The gulf between us who write and read these lines and those who—in Chemnitz, Sa- xony, and elsewhere in West and East Germany—hunt migrants, journalists, Muslims, and Jews would seem to be unbridgeable. But that is nonsense. Other societies have faced far more entrenched, more violent, more irreconcilable internal strife and over- come their divisions. We Germans need to learn to do what we have pressured other societies to do and address our domestic conflicts. Perhaps it would help if others urged us to put our own house in order.
Conflicts do not vanish just like that. They need to be identified and worked through. This was true of what happened between 1933 and 1945 and later, as Germans at some point understood. Now we need a similar reckoning with the present and the years after 1989. We need a postcolonial discourse about the circumstances in which Germany was reunified—about what felt like, and in some ways technically was, the annexation of the former East by the West—and, in the global context, about the ex- pansion of corporative capitalism in the last thirty years.
And what about the art world? Its people have come to the realization that what they do tends to exacerbate rather than mitigate social disunion as long as it is part and parcel of an economic machine that helps redistribute wealth from the poor to the rich. The worst they can do is close their eyes to this reality. They must confront the issues more vigorously than in the past and abstain from serving up symbolic fixes for disruptions that are in fact systemic. This will require a steadfast refusal to cater to a politics of cultural pacification that puts critical avant-gardes on the stage to prove that ours is an open society.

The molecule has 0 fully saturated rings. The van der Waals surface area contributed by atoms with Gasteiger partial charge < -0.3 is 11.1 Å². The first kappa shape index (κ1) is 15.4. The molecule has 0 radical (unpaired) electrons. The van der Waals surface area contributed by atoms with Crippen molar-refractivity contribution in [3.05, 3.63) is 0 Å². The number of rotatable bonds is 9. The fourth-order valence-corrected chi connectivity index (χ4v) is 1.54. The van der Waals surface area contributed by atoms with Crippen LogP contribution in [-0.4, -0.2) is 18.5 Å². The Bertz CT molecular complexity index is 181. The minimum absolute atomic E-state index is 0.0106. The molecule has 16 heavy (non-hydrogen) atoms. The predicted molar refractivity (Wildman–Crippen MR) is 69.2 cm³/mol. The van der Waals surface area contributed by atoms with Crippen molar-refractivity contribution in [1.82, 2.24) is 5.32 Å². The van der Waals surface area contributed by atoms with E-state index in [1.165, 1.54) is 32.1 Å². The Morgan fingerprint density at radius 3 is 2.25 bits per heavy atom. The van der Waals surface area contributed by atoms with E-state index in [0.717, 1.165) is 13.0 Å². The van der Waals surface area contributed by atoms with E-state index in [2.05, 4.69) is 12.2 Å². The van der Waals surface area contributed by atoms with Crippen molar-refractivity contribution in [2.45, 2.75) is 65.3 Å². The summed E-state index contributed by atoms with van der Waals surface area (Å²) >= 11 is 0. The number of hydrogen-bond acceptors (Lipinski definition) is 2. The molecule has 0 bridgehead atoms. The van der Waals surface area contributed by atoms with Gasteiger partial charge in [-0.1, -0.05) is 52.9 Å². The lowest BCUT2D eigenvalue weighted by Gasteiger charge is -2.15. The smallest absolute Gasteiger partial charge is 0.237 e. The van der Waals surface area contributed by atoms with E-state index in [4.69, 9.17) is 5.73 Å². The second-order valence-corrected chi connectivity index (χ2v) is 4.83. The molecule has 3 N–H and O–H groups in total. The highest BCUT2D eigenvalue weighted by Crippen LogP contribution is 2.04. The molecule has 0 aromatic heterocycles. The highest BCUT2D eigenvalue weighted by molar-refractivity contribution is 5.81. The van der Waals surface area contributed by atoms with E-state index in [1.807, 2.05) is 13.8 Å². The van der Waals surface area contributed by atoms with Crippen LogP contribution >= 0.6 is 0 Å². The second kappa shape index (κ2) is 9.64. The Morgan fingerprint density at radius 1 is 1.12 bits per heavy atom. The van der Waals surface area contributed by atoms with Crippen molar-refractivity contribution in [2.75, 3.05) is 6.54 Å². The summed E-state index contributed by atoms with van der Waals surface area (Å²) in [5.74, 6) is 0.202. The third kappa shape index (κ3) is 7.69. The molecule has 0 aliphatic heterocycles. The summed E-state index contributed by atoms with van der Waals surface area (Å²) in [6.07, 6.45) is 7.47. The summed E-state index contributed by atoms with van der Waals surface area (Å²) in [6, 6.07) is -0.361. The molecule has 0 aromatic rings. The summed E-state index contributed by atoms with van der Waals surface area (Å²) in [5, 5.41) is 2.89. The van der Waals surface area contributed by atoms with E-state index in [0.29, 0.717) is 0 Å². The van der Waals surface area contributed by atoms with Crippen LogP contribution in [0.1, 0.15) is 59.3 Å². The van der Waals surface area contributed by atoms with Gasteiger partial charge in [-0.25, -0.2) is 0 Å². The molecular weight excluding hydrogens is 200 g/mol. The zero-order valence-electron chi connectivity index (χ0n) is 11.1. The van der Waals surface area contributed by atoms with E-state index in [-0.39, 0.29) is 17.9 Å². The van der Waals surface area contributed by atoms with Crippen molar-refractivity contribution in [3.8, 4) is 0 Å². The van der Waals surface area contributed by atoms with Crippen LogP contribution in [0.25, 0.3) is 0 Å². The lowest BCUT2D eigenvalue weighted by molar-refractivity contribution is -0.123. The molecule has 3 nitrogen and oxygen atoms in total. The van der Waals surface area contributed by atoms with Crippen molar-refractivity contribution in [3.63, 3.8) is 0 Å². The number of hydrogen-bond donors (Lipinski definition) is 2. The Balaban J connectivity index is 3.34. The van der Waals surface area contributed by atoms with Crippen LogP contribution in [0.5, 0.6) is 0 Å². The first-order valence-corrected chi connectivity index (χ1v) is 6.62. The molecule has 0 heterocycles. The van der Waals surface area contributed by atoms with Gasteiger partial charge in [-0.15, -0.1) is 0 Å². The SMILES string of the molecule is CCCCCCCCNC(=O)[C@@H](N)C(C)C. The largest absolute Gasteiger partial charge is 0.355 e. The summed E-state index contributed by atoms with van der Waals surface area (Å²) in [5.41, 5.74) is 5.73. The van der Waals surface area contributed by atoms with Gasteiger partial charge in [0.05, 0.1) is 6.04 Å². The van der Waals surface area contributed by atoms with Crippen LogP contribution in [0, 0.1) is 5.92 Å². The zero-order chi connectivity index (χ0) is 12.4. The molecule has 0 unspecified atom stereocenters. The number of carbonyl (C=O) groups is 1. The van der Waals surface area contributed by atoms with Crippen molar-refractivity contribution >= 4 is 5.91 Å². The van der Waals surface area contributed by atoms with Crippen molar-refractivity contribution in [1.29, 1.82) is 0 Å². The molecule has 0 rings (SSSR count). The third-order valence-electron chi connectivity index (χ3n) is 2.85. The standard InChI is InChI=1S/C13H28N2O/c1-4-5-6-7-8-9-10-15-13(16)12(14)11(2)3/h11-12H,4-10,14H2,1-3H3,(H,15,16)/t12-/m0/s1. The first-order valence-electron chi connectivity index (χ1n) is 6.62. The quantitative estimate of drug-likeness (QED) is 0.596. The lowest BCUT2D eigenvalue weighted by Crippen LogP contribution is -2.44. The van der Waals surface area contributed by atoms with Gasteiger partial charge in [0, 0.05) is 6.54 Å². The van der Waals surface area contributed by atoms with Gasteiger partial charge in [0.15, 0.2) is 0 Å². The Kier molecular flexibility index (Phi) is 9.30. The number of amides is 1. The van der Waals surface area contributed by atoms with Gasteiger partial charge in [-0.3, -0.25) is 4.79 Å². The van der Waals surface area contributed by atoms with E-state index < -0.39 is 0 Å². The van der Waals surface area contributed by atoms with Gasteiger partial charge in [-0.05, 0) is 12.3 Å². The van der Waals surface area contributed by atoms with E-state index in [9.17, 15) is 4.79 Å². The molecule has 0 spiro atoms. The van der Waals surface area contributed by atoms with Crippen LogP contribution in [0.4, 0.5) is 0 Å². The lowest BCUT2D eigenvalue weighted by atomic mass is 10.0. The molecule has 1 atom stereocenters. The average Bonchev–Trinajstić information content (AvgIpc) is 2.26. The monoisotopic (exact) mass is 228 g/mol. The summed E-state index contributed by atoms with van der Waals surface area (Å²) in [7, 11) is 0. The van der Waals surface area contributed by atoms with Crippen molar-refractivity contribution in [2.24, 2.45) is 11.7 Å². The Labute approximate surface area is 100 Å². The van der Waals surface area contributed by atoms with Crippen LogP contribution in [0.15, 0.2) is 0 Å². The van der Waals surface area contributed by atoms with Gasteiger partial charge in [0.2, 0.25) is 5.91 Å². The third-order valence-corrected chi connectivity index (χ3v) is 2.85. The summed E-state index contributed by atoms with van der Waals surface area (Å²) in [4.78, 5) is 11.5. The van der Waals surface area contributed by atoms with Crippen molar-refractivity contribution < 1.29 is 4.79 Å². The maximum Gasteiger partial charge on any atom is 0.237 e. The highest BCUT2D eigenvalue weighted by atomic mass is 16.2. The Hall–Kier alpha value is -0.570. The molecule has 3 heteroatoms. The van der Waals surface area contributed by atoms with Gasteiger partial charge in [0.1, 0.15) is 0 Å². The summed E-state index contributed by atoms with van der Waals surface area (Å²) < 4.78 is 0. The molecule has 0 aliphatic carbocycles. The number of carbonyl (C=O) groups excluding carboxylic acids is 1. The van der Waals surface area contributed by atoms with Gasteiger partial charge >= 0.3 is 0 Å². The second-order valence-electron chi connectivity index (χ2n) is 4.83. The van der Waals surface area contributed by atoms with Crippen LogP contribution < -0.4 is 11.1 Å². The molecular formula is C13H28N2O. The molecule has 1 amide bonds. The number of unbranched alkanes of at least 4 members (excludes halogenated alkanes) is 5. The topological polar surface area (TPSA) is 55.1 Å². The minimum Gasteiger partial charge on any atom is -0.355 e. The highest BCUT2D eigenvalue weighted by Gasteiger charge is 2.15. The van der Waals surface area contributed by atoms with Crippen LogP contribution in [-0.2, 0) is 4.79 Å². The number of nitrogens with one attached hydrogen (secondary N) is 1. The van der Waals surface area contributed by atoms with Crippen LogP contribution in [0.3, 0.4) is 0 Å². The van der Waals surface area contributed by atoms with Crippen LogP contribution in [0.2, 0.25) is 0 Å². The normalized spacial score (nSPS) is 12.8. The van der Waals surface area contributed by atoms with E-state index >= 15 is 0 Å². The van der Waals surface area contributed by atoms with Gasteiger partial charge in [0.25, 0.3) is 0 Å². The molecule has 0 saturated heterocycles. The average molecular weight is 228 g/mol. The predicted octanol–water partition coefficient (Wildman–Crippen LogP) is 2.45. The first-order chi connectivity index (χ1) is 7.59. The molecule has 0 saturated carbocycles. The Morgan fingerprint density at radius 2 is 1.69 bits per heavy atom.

Our society is not open. It is unequal and unfair; selfishness is the defining charac- teristic of its élites, its underclass, and increasingly also its center. People’s lack of solidarity is rarely premeditated and calculated, often compelled by the circumstances in which they must act, and sometimes born out of racist, sexist, and fascist convic- tions. And more and more often, it is fueled by the fear of losing social status, which is nothing other than the fear of defeat in an unacknowledged class war promoted by the state. In that war, the foundations of civil society have long become a prime target.
KOW / Translation: Gerrit Jackson
* The title of the exhibition quotes a graffiti photographed by Tobias Zielony in 2003 in Altenburg, Thuringia.